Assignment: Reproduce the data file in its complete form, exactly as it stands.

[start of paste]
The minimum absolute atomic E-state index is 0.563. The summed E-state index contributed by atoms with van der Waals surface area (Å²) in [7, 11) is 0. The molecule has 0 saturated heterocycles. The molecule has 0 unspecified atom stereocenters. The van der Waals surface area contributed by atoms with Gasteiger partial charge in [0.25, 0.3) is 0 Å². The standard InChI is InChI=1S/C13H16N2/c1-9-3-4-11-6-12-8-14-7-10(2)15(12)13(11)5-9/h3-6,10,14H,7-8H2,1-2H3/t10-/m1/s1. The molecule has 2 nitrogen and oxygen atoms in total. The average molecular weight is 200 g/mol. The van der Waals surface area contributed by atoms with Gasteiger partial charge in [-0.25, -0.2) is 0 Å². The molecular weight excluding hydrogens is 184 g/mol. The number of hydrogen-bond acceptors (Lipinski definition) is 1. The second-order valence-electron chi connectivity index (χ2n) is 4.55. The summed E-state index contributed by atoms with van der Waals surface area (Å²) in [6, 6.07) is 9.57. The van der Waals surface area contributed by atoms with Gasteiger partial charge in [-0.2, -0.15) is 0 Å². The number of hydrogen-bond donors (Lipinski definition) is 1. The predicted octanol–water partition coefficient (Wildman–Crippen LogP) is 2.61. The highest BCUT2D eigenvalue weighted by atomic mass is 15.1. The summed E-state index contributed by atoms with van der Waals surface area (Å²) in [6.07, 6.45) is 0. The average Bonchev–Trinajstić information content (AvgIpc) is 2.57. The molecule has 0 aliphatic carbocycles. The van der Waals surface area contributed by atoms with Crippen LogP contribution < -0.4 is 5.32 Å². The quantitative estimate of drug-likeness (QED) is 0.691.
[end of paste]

The minimum absolute atomic E-state index is 0.563. The summed E-state index contributed by atoms with van der Waals surface area (Å²) in [7, 11) is 0. The molecule has 0 saturated heterocycles. The molecule has 0 unspecified atom stereocenters. The van der Waals surface area contributed by atoms with Gasteiger partial charge in [0.25, 0.3) is 0 Å². The standard InChI is InChI=1S/C13H16N2/c1-9-3-4-11-6-12-8-14-7-10(2)15(12)13(11)5-9/h3-6,10,14H,7-8H2,1-2H3/t10-/m1/s1. The molecule has 2 nitrogen and oxygen atoms in total. The average molecular weight is 200 g/mol. The van der Waals surface area contributed by atoms with Gasteiger partial charge in [-0.25, -0.2) is 0 Å². The molecular weight excluding hydrogens is 184 g/mol. The number of hydrogen-bond acceptors (Lipinski definition) is 1. The second-order valence-electron chi connectivity index (χ2n) is 4.55. The summed E-state index contributed by atoms with van der Waals surface area (Å²) in [6, 6.07) is 9.57. The van der Waals surface area contributed by atoms with Gasteiger partial charge in [-0.2, -0.15) is 0 Å². The number of hydrogen-bond donors (Lipinski definition) is 1. The predicted octanol–water partition coefficient (Wildman–Crippen LogP) is 2.61. The highest BCUT2D eigenvalue weighted by atomic mass is 15.1. The summed E-state index contributed by atoms with van der Waals surface area (Å²) in [6.07, 6.45) is 0. The average Bonchev–Trinajstić information content (AvgIpc) is 2.57. The molecule has 0 aliphatic carbocycles. The van der Waals surface area contributed by atoms with Crippen LogP contribution < -0.4 is 5.32 Å². The quantitative estimate of drug-likeness (QED) is 0.691.